Thrilled to have Christina Rosso on the blog this week to chat about her short fiction collection, She Is a Beast
Author Name: Christina Rosso
Book Title: She Is a Beast
Book Genre: Fiction
Release Date: May 2, 2020
Publisher: APEP Publications
Welcome Christina! Please tell us a bit about She Is a Beast.
She is a Beast follows various familiar fairy tale heroines, including a couple of new faces, who fight against the patriarchy to find their own version of happily ever after.
What sparked the idea for your story collection?
I didn’t originally plan for these stories to be a collection actually! The last story in the book, “Becoming a Beast,” was the first one I wrote (about four years ago). It was the first time I felt I had really hit the mark with the kind of stories I wanted to tell. The first line goes, “I was raised to become a maiden, yet I dreamed of becoming a beast.” I think this sums up what I try to accomplish by re-imagining fairy tales: reshaping the prescribed roles to allow humanity and individuality to shine through. From there, I continued to twist traditional tellings with my own. About two years ago, I realized I had a book full of powerful, brave women and I thought it was the perfect debut of my work.
How long did it take for you to write the book? Did you do have to do any research?
I wrote the six stories in the collection over three years. Since I wasn’t planning to write a book, I was writing them as they came to me.
A lot of research went into this book. In 2016, I graduated from Arcadia University with an MFA in Creative Writing and a Master’s in Literature. In my first semester of graduate school, I discovered Angela Carter during a research project on Black Water by Joyce Carol Oates. Then I went down the rabbit hole. I devoured Carter’s collection of feminist fairy tales The Bloody Chamber. I found other contemporary authors re-imagining fairy tales such as Emma Donoghue and Daniel M. Lavery. I spent the rest of my time in school researching and writing feminist fairy tales. This book wouldn’t be possible without those years or the work of Angela Carter. I’ve continued to research these stories and to read as many retellings as I can get my hands on ever since.
What drew you to the short story genre?
Growing up, I told everyone I was going to be a novelist. I was so sure of it! But then I got to grad school and I was supposed to write a novel-length manuscript for my thesis. And I just couldn’t find my footing. After a couple of months, I threw out the manuscript I was working on and focused on short stories instead. I think this is in part due to my writing process. I don’t like to plan too much before sitting down to write. It can take the magic out of it for me. I also think it works really well for the types of stories I like to tell. The stories in She is a Beast, for instance, contain violence and abuse, and because of this, I think a shorter form works better and is less intense for the reader. The reader can always set down the book and take a break if need be or move onto a different story with a completely different protagonist and situation.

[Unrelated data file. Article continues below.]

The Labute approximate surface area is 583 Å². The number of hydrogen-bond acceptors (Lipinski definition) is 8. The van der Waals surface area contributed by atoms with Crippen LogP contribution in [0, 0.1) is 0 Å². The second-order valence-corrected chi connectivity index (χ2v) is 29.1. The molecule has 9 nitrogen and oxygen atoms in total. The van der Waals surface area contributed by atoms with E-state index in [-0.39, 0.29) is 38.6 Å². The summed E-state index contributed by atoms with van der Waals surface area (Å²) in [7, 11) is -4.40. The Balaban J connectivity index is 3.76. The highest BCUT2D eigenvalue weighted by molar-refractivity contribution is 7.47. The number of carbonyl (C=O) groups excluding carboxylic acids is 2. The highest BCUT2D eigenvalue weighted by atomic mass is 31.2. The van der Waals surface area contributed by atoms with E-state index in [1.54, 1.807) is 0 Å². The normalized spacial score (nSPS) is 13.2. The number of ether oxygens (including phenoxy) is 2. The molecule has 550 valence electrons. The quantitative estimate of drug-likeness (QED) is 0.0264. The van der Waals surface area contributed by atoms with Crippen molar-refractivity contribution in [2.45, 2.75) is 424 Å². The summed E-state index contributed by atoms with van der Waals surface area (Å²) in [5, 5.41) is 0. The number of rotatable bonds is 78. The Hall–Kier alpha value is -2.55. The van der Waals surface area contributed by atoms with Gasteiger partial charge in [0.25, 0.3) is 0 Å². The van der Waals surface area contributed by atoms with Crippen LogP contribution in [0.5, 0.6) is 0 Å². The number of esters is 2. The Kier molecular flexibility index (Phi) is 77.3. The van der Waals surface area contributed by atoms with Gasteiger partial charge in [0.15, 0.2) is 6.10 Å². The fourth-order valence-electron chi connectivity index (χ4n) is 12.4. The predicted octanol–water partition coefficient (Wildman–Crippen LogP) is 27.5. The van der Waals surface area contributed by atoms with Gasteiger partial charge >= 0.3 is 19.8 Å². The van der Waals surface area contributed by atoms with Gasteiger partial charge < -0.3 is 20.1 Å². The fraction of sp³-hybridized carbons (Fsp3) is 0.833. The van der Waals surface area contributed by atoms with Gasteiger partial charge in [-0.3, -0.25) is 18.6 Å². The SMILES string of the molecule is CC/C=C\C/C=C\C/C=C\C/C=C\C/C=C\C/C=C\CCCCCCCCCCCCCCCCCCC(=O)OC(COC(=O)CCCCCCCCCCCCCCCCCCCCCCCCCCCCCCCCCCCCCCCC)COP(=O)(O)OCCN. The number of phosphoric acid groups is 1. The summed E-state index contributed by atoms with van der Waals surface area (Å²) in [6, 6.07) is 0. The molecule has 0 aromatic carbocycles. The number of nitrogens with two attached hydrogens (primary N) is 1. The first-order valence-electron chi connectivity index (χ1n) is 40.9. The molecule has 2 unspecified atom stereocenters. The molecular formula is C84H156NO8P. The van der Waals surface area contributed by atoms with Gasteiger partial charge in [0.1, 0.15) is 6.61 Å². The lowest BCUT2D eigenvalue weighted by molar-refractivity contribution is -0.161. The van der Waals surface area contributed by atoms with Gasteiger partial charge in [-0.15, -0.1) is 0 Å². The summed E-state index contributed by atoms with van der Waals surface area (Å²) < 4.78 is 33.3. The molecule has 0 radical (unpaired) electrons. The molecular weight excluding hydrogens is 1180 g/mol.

Where do you get ideas for your books?
I get most of my book ideas from fairy tales, mythology, and folklore.
She is a Beast was heavily inspired by Angela Carter’s masterpiece The Bloody Chamber and the research I started at Arcadia.
My forthcoming book, Creole Conjure (Maudlin House, 2021), is inspired first and foremost by place: New Orleans, Louisiana. I felt an instant connection to that city when I first visited in Spring 2015 and I started writing the first story in the collection within weeks of coming home to Philadelphia. From there, I really let New Orleans guide me with its magic and folklore, and once again I leaned into my love of fairy tales and mythology.
For you, what’s the hardest thing about writing?
For me, the hardest thing about writing is the big picture of a project. Often, I come up with a great concept or image to work from, but because I don’t like to plan too much before sitting down to write, I can get stuck on where the project is going. I’ve been working on a novel for the past two years and I had to force myself to be a bit more organized than my normal process so that there was a clear thread weaving its way through the book (and so I could actually finish it in a timely manner).
What do you love most about it?
I love the endless possibilities I, as a writer, have when I sit down at my desk. I can shape a story any way I want to (which is also one of the most daunting aspects of writing, too, of course). I love creating fresh, complicated characters and dropping them into interesting scenarios.
If you were speaking to someone who hasn’t read your writing before, why should they want to read She Is a Beast?
You should want to read She is a Beast because it is not just old tales in new skins but a gospel of female empowerment.
Yes, I love that! How does owning and operating a bookstore inform/inspire your writing?